Of the current participants, Austin Zeiderman of LSE is one of my longtime collaborators. And Ananya Roy of UCLA is a supremely established and exciting scholar who was quick to get on board. She’s the director of UCLA’s Institute on Inequality and Democracy, which studies racial segregation and the policing of Los Angeles.
Every workshop in this collaboration will have its own interpretation based on its location. For example, at next year’s meeting in Los Angeles, the intersecting themes will be around the policing of racialized communities and the ways in which low-level drug offences segregate populations. The workshop in Bogotá will address road congestion, but also Colombia as ground zero for drug trafficking.
The response to this collaboration from students and colleagues has been overwhelming. It seems traffic has been an intuitive point of interest for a lot of people. And our SSHRC (Social Sciences and Humanities Research Council) Partnership Development Grant has been integral to this project. That SSHRC is willing and ready to fund an extended thought experiment is, I think, fantastic. They’ve provided the platform for other units and other people to contribute in significant ways.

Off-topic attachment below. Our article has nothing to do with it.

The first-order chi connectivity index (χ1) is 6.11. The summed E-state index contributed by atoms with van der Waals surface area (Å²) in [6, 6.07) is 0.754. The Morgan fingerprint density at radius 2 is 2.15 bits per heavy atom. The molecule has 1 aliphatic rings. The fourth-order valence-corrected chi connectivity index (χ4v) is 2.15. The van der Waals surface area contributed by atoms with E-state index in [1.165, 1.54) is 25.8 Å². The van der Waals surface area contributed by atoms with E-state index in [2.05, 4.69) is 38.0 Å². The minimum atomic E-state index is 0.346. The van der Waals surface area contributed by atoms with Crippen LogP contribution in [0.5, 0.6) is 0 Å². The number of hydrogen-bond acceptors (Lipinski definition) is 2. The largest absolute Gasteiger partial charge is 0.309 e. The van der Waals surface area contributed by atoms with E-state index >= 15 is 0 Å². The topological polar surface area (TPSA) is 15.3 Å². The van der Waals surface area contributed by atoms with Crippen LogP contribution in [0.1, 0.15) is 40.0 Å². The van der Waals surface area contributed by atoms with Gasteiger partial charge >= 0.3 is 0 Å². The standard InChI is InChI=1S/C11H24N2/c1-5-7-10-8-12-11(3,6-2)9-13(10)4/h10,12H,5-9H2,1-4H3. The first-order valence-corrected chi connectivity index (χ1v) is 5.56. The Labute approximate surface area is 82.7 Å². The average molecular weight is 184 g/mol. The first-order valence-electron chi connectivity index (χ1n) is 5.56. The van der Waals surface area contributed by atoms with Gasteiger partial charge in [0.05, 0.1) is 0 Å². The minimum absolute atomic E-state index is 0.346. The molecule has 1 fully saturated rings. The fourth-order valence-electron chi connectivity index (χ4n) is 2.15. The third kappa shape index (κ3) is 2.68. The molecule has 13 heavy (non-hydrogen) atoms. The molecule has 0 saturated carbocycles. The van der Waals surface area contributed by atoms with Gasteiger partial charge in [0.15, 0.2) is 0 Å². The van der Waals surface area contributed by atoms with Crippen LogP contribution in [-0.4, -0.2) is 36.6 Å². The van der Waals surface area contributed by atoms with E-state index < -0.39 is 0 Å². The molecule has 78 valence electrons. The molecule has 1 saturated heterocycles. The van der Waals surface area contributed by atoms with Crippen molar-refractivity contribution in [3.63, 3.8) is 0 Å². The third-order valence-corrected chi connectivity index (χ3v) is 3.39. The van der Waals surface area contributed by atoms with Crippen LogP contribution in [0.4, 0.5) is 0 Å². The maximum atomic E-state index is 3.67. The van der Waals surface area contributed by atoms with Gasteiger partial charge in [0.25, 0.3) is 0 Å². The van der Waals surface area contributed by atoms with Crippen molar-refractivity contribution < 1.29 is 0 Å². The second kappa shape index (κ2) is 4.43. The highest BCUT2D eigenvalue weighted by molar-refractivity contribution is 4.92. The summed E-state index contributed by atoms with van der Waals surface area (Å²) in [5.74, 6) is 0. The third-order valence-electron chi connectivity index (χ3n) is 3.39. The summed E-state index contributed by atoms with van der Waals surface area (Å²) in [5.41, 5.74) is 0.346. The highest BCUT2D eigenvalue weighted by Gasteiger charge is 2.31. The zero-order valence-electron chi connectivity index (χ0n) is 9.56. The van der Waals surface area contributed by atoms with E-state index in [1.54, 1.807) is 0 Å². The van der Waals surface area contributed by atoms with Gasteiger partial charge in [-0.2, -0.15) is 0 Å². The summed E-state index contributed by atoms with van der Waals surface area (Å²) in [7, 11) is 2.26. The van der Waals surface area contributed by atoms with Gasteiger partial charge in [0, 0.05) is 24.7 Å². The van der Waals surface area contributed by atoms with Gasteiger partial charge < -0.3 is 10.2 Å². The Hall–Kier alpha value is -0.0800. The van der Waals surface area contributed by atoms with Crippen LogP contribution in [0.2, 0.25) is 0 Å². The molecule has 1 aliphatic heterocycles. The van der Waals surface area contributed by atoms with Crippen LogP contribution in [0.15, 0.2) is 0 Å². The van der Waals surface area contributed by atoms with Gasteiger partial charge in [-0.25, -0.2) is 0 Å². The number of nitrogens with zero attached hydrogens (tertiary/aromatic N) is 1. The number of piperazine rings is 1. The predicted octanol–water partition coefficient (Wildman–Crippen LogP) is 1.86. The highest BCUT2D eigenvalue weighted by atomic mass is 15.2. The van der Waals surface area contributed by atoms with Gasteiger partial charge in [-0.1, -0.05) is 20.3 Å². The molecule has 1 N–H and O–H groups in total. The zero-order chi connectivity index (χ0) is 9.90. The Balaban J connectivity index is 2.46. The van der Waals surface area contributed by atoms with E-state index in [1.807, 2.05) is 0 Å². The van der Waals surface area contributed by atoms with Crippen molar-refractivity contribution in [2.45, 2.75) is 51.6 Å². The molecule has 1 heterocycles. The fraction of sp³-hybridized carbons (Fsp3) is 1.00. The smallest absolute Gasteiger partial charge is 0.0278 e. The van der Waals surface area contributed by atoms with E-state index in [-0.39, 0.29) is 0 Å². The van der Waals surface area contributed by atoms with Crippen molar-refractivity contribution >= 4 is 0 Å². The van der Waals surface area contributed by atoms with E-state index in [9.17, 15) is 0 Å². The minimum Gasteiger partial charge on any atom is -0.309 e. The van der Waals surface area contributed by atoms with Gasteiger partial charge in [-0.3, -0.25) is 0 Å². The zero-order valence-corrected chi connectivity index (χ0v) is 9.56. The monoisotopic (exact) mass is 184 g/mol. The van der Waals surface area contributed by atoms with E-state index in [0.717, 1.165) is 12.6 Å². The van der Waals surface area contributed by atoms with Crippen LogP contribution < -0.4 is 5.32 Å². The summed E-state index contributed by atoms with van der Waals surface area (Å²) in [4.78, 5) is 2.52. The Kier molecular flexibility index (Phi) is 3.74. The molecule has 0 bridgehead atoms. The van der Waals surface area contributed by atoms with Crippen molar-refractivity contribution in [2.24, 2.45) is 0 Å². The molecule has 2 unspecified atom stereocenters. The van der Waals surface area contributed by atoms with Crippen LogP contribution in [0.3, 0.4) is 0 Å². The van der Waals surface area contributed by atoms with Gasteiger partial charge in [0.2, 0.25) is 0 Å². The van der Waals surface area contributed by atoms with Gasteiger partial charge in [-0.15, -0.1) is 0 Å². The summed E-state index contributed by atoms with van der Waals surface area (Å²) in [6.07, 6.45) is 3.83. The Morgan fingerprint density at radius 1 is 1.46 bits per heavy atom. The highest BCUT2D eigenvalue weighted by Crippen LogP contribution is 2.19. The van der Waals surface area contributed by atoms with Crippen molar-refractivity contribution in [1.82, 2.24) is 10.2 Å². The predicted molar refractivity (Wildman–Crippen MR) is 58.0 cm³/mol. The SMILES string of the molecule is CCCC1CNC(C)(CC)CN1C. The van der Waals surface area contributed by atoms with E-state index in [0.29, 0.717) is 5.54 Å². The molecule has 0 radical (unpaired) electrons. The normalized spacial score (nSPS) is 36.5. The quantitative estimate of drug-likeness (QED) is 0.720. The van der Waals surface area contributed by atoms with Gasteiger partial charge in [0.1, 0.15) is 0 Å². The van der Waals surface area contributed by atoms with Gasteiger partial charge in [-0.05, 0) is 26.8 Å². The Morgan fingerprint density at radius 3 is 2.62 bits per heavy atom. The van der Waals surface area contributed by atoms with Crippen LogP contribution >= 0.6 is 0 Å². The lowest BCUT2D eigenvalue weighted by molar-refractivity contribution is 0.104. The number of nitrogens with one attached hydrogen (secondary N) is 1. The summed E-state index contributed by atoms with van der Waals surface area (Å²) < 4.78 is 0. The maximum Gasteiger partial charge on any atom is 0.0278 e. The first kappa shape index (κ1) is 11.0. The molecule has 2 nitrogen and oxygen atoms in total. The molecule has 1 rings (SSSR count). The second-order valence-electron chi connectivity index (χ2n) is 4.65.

In addition to the established scholars participating, what do you hope other – perhaps younger – scholars, students or attendees will contribute or get out of this workshop?
For one thing, I’m secretly hoping there’s a moment of catharsis.
Perhaps students and community members will talk about the snow day we experienced this past winter, when students who often commute two hours a day couldn’t attend their classes. That’s an issue of traffic, an issue of infrastructure and an issue of access to education.
Students in one of my seminars a few years ago were eager to talk about infrastructure and public transportation, and why Rob Ford – Toronto’s mayor at the time – championed the suburbs. So, U of T students have an intuitive grasp of these issues. I think they can contribute both as locals and as young scholars.